As we now have the reference chart to find the complexity of each variety of functions discovered in the system and that we also have the Points that should be assigned based on the complexity of each component. We can now look into the calculation.

Steps to Count the Function Points

Below are the steps used in counting the function points of a system.

  • Type of count: The very first step of this process is to determine the type of function count. There are 3 types of function point (FP) count. 
    • Development Project FP Count: This measures the functions that are directly involved in the development of the final system. This would include all the phases of the project from requirements gathering to the first installation.
    • Enhancement Project FP Count: This measures the functions involved in the modifications brought in the system. That is the changes made to the system after production.
    • Application FP count: This measures the functions involved in the final deliverable excluding the effort of already existing functions that may have existed.
  • Scope and Boundary of the Count: In the second step, the scope and boundary of the functions are identified. Boundary indicates the border between the application being measured and the external applications. Scope can be decided with the help of data screens, reports, and files.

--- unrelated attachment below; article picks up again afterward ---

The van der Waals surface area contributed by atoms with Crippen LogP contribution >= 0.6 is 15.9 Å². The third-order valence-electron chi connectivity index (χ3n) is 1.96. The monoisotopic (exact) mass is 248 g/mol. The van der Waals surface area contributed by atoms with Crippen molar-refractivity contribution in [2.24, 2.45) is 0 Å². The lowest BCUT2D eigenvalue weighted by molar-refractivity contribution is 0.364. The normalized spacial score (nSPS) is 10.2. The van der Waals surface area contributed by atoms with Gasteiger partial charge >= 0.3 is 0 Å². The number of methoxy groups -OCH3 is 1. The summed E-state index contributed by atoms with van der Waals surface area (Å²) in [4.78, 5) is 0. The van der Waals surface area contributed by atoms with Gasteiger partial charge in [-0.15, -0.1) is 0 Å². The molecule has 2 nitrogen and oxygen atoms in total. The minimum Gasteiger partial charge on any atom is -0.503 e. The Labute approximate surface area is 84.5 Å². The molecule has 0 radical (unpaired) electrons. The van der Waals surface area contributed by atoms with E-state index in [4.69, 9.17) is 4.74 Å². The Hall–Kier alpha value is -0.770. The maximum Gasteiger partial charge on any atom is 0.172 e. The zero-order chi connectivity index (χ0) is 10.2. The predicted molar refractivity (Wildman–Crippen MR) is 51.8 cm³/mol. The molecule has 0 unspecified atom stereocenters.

• Unadjusted Function Point Count: This is the main step of this process where all the function points produced from the above FPA components (External Inputs, External Output, Internal Logic files, External Logic files, Inquiries) are added together and labeled as unadjusted function point count.

  • Value Adjustment Factor: In this step the value adjustment factor is determined. VAF contains 14 General system characteristics(GSC) of the system or application that defines the types of application characteristics and is rated on a scale of 0 to 5. The sum of all the 14 GSC rates are calculated to give out a mathematical value and is labeled as Total Degree Influence(TDI). TDI is used in the calculation of VAF and its value may vary from 0 to 35.